I’ve done a lot of thinking about my life over the past few years, and perhaps I’ve done more in the past few months than ever before. With a new baby in my life and a move abroad, there is not much semblance of  predictable patterns in our lives. Rather, we are re-creating those patterns of daily lives, which is often stressful and emotionally demanding.

One incredibly positive thing I’ve realized through all of my recent life transitions is that much of my joy comes from simple, common, everyday activities. A cuddle in bed with the family, a big bear hug, a simple meal at home, a good book, or a walk outdoors.

Part of our motivation for moving abroad was the sense of adventure, the sense of re-locating and re-creating our lives. There is always a thrill in setting up, in moving, in change.

Yet, perhaps I owe it to this season of my life, but I can clearly see that what I need most, and what I cherish most, is not adventure or foreign travel, but home (wherever that might be). Yes, I’ve quoted Mark Twain in another posting, with his inspiring words to live at sea and allow the trade winds to take you far. These days, I long for land, a place to call home.

My love for the simple and common is best summarized by Max Lucado in his book, Six Hours One Friday (Multnomah Publishers 1989). He writes, “”Gratitude. More aware of what you have than what you don’t. Recognizing the treasure in the simple–a child’s hug, fertile soil, a golden sunset. Relishing in the comfort of the common–a warm bed, a hot meal, a clean shirt.”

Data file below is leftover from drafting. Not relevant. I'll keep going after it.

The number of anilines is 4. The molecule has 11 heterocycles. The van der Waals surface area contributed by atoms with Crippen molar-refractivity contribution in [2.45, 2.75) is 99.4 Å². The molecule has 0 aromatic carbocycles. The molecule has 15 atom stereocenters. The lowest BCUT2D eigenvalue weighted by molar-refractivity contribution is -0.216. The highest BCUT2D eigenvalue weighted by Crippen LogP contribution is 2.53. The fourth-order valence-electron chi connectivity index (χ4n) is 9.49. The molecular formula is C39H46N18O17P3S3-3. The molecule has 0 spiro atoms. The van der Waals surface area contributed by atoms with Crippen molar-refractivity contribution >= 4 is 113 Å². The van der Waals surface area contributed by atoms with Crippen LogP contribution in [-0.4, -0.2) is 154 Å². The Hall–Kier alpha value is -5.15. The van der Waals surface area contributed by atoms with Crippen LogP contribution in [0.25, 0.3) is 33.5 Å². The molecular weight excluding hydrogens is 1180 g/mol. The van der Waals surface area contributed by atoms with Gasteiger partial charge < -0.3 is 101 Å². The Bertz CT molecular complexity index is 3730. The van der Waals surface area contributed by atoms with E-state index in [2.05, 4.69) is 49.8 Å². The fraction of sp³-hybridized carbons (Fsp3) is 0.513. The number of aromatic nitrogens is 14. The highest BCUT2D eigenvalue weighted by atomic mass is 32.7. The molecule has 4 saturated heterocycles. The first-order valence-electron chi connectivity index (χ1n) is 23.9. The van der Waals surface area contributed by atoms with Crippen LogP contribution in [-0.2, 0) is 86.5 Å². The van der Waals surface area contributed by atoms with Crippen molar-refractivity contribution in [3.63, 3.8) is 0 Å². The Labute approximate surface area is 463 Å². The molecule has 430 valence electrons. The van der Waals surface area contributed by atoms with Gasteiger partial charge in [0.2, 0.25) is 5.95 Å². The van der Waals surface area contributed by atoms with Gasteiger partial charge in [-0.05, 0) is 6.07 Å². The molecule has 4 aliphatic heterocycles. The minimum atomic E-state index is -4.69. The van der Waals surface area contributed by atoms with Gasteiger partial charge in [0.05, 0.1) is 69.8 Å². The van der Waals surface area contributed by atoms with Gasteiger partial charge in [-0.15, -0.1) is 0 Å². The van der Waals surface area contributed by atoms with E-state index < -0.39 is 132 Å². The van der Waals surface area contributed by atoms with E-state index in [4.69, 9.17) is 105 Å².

Relishing in the comfort of the common. Treasure in the simple.

These two sentences encapsulate my desires. That out of the comfort of the common I find enough satisfaction for my life. It is only out of the ordinary that extraordinary can be explored.

I also loved the rebuking words, “Your complaints are not over the lack of necessities but the abundance of benefits. You bellyache over the frills, not the basics; over benefits, not essentials. The source of your problems is your blessings.”

How true. More often than not, I find myself complaining about things even though I live a life of abundance. I have never gone hungry, never been without a bed to sleep in, never been without family who care for me. Despite these blessings, I still have a tendency to complain, at least in my heart, about the way things ought to be, or the way I wish things would be.

If I am to be live a satisfied life, I must choose the common and the simple, and be thankful for a life of abundance.

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